Hello, I have to draw the Bode plot of \$G(s)=\frac{V_u}{V_{in}}\$ and I want to do it without calculating the full transfer function.

This circuit has Cgd=1pF capacitors at every Mos. Vt=0.4V, k=2mA/V^2, and Lambda=0.

I have found the poles at 5.5MHz and 86MHz by a simple visive inspection of the circuit.

I know that the transfer function at \$s=\infty\$ has a finite non-zero value (0.1), so there must be 2 zeroes.

I can find the first zero by calculating the frequency at which all the current generated from Vin flows into T1 transistor (93MHz), but I cannot find an easy way to calculate the frequency of the second zero (it should be circa 216MHz).

I know I can calculate it through graphic inspection, but I would like to know if there is an easy analytical method as for poles and the Cgd1 zero.

Thank you.


The fast analytical techniques or FACTs can let you determine zeros by inspection. If it works well with passive circuits, it becomes less obvious with controlled sources as in your schematic in which you replace the transistors by their small-signal model. A zero in a transformed network (a network in which caps are replaced by \$\frac{1}{sC}\$ and inductors by \$sL\$) is a salient point in the entire \$s\$-plane (and not only \$j\omega\$ as in harmonic analysis) where a network in series with the input signal offers an infinite impedance and and/or a branch shunts the signal to ground. See below:

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Despite the presence of the excitation, the stimulus propagates in the network but, at some point, cannot reach the output and the response is a null. It is not a short circuit but you think of a virtual ground, like in an op amp. Think of an undamped notch featuring two imaginary zeros then, in the lab, if you excite the circuit exactly at the notch frequency, you read almost zero on the volt-meter. Let's see how it works with the below simple circuit:

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What elements in the input signal path could create a null in the output (meaning there is no current circulating in \$R_3\$)? What if the parallel combination of \$C_2\$ and \$R_1\$ creates an infinite impedance for \$s=s_{z1}\$? This impedance is equal to \$Z_1(s)=R_0\frac{N(s)}{1+sR_1C_2}\$. It becomes infinite when the denominator is 0 meaning that the pole of this network is the zero of the circuit under study. Our first zero is \$\omega_{z1}=\frac{1}{R_1C_2}\$. The second zero is obtained by realizing that the series combination of \$C_1\$ and \$R_2\$ creates a transformed short circuit: \$Z_2(s)=R_2+\frac{1}{sC_1}=0\$ meaning the second zero is the root of this equation hence \$\omega_{z2}=\frac{1}{R_2C_1}\$. This transfer function is thus partially determined just by inspecting the circuit, without writing a single line of algebra: \$H(s)=H_0\frac{(1+\frac{s}{\omega_{z1}})(1+\frac{s}{\omega_{z2}})}{1+b_1s+b_2s^2}\$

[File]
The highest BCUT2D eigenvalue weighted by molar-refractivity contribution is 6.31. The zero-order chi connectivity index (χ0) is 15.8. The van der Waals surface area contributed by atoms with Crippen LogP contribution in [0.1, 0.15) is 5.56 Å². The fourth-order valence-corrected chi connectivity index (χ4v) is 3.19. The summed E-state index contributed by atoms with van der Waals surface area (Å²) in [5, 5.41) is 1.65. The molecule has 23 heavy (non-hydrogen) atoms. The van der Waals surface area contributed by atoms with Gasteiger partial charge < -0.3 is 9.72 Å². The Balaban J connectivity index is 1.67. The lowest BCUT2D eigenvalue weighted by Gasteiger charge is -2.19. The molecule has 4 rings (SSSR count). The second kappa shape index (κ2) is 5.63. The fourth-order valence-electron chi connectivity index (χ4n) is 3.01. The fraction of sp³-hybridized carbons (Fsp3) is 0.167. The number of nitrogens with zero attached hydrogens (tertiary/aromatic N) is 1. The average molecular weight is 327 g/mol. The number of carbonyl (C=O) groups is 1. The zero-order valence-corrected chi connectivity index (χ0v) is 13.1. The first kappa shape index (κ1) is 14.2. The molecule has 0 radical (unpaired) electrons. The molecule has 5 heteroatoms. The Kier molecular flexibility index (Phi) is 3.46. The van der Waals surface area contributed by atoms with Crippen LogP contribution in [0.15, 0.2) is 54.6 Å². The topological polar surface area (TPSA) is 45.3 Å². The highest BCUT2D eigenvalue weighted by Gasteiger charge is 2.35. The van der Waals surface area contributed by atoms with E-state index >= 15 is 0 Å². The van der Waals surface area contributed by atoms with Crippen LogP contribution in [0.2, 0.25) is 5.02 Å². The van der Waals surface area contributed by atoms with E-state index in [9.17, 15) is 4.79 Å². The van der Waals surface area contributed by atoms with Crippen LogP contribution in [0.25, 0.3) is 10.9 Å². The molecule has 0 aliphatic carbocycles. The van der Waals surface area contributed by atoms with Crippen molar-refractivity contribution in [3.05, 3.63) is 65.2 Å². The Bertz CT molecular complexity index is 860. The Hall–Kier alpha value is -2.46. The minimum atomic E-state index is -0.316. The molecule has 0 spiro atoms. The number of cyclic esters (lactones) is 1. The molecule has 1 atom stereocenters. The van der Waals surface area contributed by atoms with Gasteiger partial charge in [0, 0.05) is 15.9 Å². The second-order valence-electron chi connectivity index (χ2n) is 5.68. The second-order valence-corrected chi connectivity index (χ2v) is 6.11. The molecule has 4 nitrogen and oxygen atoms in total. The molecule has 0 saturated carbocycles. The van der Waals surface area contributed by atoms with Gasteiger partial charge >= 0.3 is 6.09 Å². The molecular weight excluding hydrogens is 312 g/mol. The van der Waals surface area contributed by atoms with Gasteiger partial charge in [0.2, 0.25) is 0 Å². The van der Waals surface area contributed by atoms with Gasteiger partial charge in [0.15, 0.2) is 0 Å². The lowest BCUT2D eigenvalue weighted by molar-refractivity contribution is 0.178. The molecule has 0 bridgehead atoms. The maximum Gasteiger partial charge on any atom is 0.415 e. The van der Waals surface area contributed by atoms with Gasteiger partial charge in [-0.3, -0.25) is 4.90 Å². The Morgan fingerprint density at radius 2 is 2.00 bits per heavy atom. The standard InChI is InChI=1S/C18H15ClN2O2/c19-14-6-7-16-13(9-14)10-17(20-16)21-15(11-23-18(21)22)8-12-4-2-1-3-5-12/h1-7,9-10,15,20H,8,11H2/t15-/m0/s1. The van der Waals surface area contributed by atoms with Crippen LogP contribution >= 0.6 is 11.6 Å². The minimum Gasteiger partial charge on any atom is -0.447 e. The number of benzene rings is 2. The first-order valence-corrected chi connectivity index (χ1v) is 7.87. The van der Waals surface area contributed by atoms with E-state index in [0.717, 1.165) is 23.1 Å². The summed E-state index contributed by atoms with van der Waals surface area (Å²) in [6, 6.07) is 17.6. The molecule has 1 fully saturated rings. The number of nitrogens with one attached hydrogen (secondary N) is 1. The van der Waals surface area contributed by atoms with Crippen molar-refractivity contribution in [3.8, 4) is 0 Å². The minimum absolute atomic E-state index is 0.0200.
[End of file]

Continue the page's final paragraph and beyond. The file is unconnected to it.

These FACTs are really great to quickly determine transfer functions of passive and active circuits. The nice thing is that the result is in a low-entropy form meaning it is expressed in a clear and ordered form where poles, zeros and gain are immediately identified. You will find a tutorial on the subject here. Just a final tip to let you check if an energy-storing element contributes a zero or not: if you open-circuit \$L\$ or short-circuit \$C\$, does the excitation reach the output? If yes, then you have a zero, if not, no zero. Here, you see that if both \$C_1\$ and \$C_2\$ are shorted, the input stimulus reaches the output and creates a response: there are two zeros in this circuit.


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